Callus cultures were established from intraspecific lines of Allium cepa L., interspecific F1 progeny of A. cepa crossed to A. fistulosum L. and to A. galanthum L., advanced generations of A. fistulosum x A. cepa backcrossed to A. cepa, and lines of A. fistulosum and A. galanthum. These genotypes had been identified as susceptible, resistant, or partially resistant tester lines based on prior seedling and field nursery screenings using the pink-root pathogen Pyrenochaeta terrestris (Hansen) Gorenz, Walker and Larson. Tester line calli were challenged in vitro with culture filtrates of the fungal pathogen and were assessed by visible damage ratings expressed as the percentage of pigmentation in response to the filtrate. The degrees of callus sensitivity to the filtrate observed in vitro corresponded well with the in vivo tester line classifications. These results eliminated the possible confounding influence of using various species of Allium for in vitro screening. Our results indicated the suitability of the in vitro screening approach for the possible identification of useful segregants or somaclonal variants possessing pink-root resistance. However, in vivo pathogenicity may involve mechanisms in addition to sensitivity to the putative toxins present in the filtrate.

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Dilip R. Panthee and Randy G. Gardner

-knot nematode (RKN) in field plots in 2010 at Mills River, NC, ‘Mountain Rouge’ and NC 161L were both highly resistant to RKN compared with ‘Pink Brandywine’, which had severe root galls. The Mi gene conferring RKN resistance in NC 161L originated from a

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Christopher S. Cramer and Joe N. Corgan

1964 ( Havey, 2007 ). ‘Early Supreme’ produces very large to jumbo-sized, pungent, flattened globe-shaped bulbs that have very good pink root resistance, intermediate fusarium basal rot resistance [causal agent, Fusarium oxysporum f. sp. cepae (H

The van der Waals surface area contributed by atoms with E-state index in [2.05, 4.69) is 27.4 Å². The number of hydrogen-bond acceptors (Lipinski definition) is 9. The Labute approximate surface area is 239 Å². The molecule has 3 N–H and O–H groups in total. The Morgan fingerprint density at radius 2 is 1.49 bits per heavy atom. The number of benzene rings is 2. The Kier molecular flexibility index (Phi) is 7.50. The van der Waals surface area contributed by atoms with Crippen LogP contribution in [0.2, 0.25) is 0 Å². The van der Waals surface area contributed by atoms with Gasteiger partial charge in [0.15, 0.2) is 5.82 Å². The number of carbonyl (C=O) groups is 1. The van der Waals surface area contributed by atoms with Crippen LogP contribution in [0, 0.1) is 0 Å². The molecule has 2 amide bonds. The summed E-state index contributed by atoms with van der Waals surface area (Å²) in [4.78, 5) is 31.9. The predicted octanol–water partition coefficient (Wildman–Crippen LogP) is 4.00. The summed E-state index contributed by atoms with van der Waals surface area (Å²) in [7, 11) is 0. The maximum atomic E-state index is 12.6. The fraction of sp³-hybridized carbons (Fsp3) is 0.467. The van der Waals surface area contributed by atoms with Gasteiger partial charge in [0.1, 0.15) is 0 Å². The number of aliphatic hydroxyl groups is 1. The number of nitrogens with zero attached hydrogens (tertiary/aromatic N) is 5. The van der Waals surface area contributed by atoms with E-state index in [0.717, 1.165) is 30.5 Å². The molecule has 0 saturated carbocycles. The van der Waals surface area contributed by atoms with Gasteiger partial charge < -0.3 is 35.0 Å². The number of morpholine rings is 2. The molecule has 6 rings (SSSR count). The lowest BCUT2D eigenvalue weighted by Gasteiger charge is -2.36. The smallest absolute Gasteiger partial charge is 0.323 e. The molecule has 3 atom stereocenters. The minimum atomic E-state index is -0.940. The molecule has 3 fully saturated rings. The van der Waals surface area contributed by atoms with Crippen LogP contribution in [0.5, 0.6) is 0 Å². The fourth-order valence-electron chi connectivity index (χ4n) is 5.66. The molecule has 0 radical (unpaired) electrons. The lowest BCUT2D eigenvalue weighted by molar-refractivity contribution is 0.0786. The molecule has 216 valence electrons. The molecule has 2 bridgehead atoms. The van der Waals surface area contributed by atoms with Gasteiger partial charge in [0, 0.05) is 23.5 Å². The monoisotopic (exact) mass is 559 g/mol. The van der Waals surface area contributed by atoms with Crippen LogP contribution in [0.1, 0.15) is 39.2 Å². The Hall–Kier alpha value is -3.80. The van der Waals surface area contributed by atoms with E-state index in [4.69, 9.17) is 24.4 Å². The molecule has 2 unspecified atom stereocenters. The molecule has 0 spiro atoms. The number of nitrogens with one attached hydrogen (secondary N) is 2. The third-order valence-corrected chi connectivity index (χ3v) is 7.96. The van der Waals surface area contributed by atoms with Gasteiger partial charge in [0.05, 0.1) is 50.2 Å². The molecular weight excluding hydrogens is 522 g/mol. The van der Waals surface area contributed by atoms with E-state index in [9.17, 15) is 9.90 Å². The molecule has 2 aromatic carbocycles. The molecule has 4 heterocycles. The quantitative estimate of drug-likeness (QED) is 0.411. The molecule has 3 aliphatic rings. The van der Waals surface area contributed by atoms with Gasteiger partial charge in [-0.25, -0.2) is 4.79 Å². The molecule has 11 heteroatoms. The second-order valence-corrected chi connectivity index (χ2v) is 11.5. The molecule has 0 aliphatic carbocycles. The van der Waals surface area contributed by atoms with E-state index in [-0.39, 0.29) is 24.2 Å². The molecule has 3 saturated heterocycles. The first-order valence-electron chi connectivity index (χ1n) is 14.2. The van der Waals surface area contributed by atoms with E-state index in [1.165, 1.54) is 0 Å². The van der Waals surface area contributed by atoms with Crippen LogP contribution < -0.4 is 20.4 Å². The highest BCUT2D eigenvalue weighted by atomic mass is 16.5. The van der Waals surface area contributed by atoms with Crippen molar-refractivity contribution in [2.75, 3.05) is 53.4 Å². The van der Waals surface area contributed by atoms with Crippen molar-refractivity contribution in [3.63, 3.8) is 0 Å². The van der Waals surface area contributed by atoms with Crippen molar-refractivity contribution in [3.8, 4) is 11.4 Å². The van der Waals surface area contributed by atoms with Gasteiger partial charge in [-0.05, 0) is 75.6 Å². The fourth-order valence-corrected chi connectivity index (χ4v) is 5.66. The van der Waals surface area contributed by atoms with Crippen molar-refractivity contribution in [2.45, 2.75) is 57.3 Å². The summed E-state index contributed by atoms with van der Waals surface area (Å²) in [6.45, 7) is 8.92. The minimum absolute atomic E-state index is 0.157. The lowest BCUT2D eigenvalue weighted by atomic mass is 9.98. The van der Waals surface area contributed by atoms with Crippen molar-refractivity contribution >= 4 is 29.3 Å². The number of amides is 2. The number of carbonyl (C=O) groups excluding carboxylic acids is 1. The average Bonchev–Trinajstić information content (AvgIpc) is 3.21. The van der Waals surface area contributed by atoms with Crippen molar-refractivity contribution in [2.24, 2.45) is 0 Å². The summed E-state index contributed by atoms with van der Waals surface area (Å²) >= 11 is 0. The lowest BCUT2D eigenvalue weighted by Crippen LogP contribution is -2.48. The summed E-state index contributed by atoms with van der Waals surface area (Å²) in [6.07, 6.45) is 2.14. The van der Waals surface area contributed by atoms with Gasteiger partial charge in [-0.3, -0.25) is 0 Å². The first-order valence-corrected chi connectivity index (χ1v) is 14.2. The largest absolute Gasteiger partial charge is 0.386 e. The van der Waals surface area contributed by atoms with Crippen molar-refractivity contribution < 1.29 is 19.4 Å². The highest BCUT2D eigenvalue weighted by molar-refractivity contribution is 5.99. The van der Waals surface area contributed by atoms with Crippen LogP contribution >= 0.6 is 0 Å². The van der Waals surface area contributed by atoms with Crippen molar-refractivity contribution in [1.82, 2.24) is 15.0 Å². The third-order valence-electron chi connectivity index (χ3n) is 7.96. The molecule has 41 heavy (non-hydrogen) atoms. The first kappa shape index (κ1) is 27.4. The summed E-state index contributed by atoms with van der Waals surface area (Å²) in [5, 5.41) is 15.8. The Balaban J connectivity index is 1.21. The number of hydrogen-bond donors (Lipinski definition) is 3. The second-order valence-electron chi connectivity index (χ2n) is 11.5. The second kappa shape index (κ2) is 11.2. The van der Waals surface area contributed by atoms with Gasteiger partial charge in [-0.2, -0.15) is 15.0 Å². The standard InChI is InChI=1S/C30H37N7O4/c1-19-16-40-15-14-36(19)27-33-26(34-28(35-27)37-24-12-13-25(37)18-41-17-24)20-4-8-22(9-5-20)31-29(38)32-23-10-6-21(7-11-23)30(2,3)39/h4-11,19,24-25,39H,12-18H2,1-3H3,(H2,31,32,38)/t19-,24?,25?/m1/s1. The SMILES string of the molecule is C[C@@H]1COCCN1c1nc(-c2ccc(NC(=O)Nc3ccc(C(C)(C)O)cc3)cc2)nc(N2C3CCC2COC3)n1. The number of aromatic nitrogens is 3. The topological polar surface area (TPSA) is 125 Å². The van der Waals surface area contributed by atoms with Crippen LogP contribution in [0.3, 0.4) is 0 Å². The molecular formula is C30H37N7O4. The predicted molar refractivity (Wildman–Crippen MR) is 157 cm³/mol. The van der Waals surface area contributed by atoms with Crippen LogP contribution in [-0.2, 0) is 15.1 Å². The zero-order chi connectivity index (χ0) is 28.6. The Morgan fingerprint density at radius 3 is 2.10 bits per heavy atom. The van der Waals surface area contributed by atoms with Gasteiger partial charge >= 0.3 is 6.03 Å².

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Christopher S. Cramer, Jose L. Mendoza, and Joe N. Corgan

Current emphasis of onion breeding programs has been to develop male-sterile, maintainer, and pollinator inbred lines for the production of hybrid cultivars. Five short-day, male-sterile inbred lines from the New Mexico State Univ. Onion Breeding Program were crossed to four short-day, pollinator inbred lines in all possible combinations. In addition, six intermediate-day male-sterile inbred lines were crossed with seven intermediate-day, pollinator inbred lines in all possible combinations. The resulting hybrid lines from all crosses were evaluated for maturity, bolting resistance, pink root resistance, Fusarium basal rot resistance, percentage of marketable bulbs, marketable yield, average bulb weight, and percentage of bulbs with single centers. The average performance among male-sterile and among pollinator lines within each group was determined by averaging over hybrid lines that pertained to the respective male-sterile or pollinator line. Among the short-day inbred lines, NMSU 97-28-2 and NMSU 97-109-2 as female parents produced the best hybrid lines, while NMSU 96-17-1 and NMSU 96-51-1 as male parents produced the best hybrid lines. The best hybrid combinations among the short-day parents were NMSU 97-28-2 × 96-17-1 and 97-46-2 × 96-51-1. Among the intermediate-day inbred lines, NMSU 96-196-2 and 96-300-2 as female parents produced the best hybrid lines, while NMSU 96-280-1, NMSU 96-274-1 and 96-395-1 as male parents produced the best hybrid lines. Some of the best intermediate-day hybrid combinations included NMSU 96-300-2 × 96-335-1 and NMSU 96-300-2 × 96-274-1.

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Dilip R. Panthee and Randy G. Gardner

large-fruited, fresh-market tomato hybrid with combined late blight, fusarium wilt, verticillium wilt, root-knot nematodes, and tomato spotted wilt virus resistances adapted to vine-ripe production in North Carolina (NC). NC 1 CELBR was developed for